Wednesday, July 25, 2007

CDS takes on silly Conservative campaign promises

This sure needs a lot of guts; one can hardly call Gen. Hillier partisan now:
The federal Conservatives' campaign promise to create new army units across the country appears to be in doubt after the country's top soldier suggested the proposed units are unnecessary.

The Conservative party's Canada First defence plan included proposals to establish a new airborne regiment and as many as 14 territorial defence battalions stationed in cities across the country.

But in an exclusive interview with CBC News, Chief of Defence Staff Gen. Rick Hillier says some of the proposed new units are unnecessary.

Hillier said there are no plans to revive the airborne regiment, which was disbanded in 1995 after Canadian soldiers beat a Somali teenager to death during a peacekeeping deployment to the African country.

"We're meeting all the operational demands that we would possibly have to meet with an airborne capability right now," said Hillier.

Each of Canada's three regular force infantry units fields a company of about 120 paratroopers, he said.

As well, every soldier posted to the new Canadian Special Operations regiment is qualified as an airborne trooper, said Hillier. Set up in 2006, the Petawawa-based regiment supports regular and special forces, including the top-secret Joint Task Force 2.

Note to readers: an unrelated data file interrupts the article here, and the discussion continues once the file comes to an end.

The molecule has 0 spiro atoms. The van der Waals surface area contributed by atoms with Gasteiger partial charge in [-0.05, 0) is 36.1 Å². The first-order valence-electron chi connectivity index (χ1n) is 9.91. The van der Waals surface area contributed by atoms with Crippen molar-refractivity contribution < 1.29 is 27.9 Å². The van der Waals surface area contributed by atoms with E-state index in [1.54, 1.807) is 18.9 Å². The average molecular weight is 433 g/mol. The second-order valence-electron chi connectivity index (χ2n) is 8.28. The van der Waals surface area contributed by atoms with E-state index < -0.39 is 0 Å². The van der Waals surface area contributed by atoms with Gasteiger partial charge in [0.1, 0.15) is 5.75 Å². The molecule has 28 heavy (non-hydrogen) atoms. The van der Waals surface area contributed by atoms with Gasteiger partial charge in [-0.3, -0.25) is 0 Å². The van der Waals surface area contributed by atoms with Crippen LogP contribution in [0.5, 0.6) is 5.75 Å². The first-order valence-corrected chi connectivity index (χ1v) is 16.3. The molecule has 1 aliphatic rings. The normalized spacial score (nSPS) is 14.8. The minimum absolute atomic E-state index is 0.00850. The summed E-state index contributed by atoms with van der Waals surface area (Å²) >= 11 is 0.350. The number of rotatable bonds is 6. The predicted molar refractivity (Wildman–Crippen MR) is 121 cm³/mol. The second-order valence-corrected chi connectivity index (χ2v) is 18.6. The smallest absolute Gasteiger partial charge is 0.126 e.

The general also poured cold water on Conservative plans to create up to 14 territorial defence battalions.

"We're not in the business of creating new units. We have sufficient units [hmmm - MC]," he said.

Under the Tory plan, each unit was to be made up of 100 regular and 400 reserve force personnel. A 2006 news release from Defence Minister Gordon O'Connor said the proposed battalions would be "the first line of response to any disaster."

However, Hillier did say the military has decided to revamp its existing reserves to help meet the spirit of the Conservative promise...
The general has some spirit indeed.

An earlier post of mine on the subject (taking a certain journalist to task), plus a discussion thread at

Update: A Globe and Mail story.


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